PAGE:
The Herodotean anecdote of the Egyptian King Mycerinus, his indignation at the sentence of death in six years as a recompense for his just rule, and his device of lengthening his days by revelling all night, is neither an unpromising nor a wholly promising subject. The foolish good sense of Mr Toots would probably observe—and justly—that before six years, or six months, or even six days were over, King Mycerinus must have got very sleepy; and the philosophic mind would certainly recall the parallel of Cleobis and Biton as to the best gift for man. Mr Arnold, however, draws no direct moral. The stanza-part of the poem, the king's expostulation, contains very fine poetry, and "the note" rings again throughout it, especially in the couplet—

"And prayers, and gifts, and tears, are fruitless all, And the night waxes, and the shadows fall."

The blank-verse tail-piece is finer still in execution; it is, with the still finer companion-coda of Sohrab and Rustum, the author's masterpiece in the kind, and it is, like that, an early and consummate example of Mr Arnold's favourite device of finishing without a finish, of "playing out the audience," so to speak, with something healing and reconciling, description, simile, what not, to relieve the strain of his generally sad philosophy and his often melancholy themes.

One may less admire, despite its famous and often-quoted line,

"Who saw life steadily, and saw it whole,"

the sonnet To a Friend, praising Homer and Epictetus and Sophocles, for it seems to some to have a smatch of priggishness. Nor am I one of those who think very highly of the much longer Sick King in Bokhara which (with a fragment of an Antigone, whereof more hereafter) follows, as this sonnet precedes, The Strayed Reveller itself. There is "the note," again, and I daresay the orientalism has the exactness of colour on which, as we know from the Letters, Mr Arnold prided himself. Yet the handling of the piece seems to me prolix and uncertain, and the drift either very obscure or somewhat unimportant. But about the Shakespeare sonnet which follows there can be no controversy among the competent. "Almost adequate" is in such a case the highest praise; and it must be given.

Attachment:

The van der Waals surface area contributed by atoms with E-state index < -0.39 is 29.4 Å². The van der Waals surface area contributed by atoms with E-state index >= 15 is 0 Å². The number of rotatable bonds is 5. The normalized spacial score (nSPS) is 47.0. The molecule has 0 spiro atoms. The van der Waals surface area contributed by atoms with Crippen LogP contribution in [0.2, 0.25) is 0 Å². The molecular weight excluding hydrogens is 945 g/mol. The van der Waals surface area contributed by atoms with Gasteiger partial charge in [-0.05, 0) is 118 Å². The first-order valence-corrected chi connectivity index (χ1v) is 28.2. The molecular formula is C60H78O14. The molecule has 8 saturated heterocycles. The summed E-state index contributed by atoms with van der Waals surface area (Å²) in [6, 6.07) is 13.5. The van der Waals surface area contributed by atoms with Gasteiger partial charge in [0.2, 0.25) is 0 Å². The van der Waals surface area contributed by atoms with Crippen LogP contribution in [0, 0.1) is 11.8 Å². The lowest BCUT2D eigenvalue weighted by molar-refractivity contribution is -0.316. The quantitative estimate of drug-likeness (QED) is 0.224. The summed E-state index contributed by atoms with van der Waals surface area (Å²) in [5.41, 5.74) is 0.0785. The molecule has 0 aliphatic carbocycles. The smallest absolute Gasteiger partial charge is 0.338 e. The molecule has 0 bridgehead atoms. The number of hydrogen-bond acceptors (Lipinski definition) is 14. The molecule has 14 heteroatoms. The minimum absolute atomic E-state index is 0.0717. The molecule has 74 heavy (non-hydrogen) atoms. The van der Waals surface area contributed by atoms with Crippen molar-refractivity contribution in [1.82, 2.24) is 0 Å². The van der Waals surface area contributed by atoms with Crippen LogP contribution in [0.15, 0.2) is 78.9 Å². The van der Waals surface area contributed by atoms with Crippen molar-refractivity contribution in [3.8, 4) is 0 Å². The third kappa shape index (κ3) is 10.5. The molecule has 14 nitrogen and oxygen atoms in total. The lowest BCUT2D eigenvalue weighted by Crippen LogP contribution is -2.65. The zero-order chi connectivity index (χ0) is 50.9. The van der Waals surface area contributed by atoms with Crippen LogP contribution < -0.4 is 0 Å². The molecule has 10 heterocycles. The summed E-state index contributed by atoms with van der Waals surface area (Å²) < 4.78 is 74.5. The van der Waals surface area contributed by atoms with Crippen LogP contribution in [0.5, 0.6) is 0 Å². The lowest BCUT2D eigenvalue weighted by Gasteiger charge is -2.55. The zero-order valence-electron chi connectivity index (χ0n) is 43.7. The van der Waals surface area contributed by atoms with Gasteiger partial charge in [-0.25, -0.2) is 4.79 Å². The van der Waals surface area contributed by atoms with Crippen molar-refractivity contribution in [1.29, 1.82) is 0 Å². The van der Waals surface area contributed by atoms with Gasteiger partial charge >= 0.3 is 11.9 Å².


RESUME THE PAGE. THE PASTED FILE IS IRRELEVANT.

The companions of this sonnet are respectable, but do not deserve much warmer words; and then we turn to a style of poem remarkably different from anything which the author had yet published and from most of his subsequent work. It is not unnoteworthy that the batch of poems called in the later collected editions Switzerland, and completed at last by the piece called On the Terrace at Berne, appeared originally piecemeal, and with no indication of connection. The first of its numbers is here, To my Friends who Ridiculed a Tender Leave-taking. It applies both the note of thought which has been indicated, and the quality of style which had already disengaged itself, to the commonest—the greatest—theme of poetry, but to one which this poet had not yet tried—to Love. Let it be remembered that the thought has the cast of a strictly pessimist quietism—that the style aims, if it aims at any single thing, at the reproduction of the simpler side of classicalism, at an almost prim and quakerish elegance, a sort of childlike grace. There is, however, by no means any great austerity in the tone: on the contrary, the refrain (altered later)—

"Ere the parting kiss be dry, Quick! thy tablets, Memory!"—

approaches the luscious. It is not easy to decide, and it is perhaps in both senses impertinent to speculate, whether the "Marguerite" (whose La Tour-like portrait is drawn in this piece with such relish, and who is so philosophically left to her fate by her lover on the Terrace at Berne later) had any live original. She seems a little more human in some ways than most of those cloud-Junos of the poets, the heroines of sonnet-sequence and song-string. She herself has a distinct touch of philosophy, anticipating with nonchalant resignation the year's severance, and with equally nonchalant anticipation the time when

"Some day next year I shall be, Entering heedless, kissed by thee."

Her wooer paints her with gusto, but scarcely with ardour; and ends with the boding note—

"Yet, if little stays with man, Ah! retain we all we can!"—

seeming to be at least as doubtful of his own constancy as of hers. Nor do we meet her again in the volume. The well-known complementary pieces which make up Switzerland were either not written, or held back.

The inferior but interesting Modern Sappho, almost the poet's only experiment in "Moore-ish" method and melody—

"They are gone—all is still! Foolish heart, dost thou quiver?"—

is a curiosity rather than anything else. The style is ill suited to the thought; besides, Matthew Arnold, a master at times of blank verse, and of the statelier stanza, was less often an adept at the lighter and more rushing lyrical measures. He is infinitely more at home in the beautiful New Sirens, which, for what reason it is difficult to discover, he never reprinted till many years later, partly at Mr Swinburne's most judicious suggestion. The scheme is trochaic, and Mr Arnold (deriving beyond all doubt inspiration from Keats) was happier than most poets with that charming but difficult foot. The note is the old one of yearning rather than passionate melancholy, applied in a new way and put most clearly, though by no means most poetically, in the lines—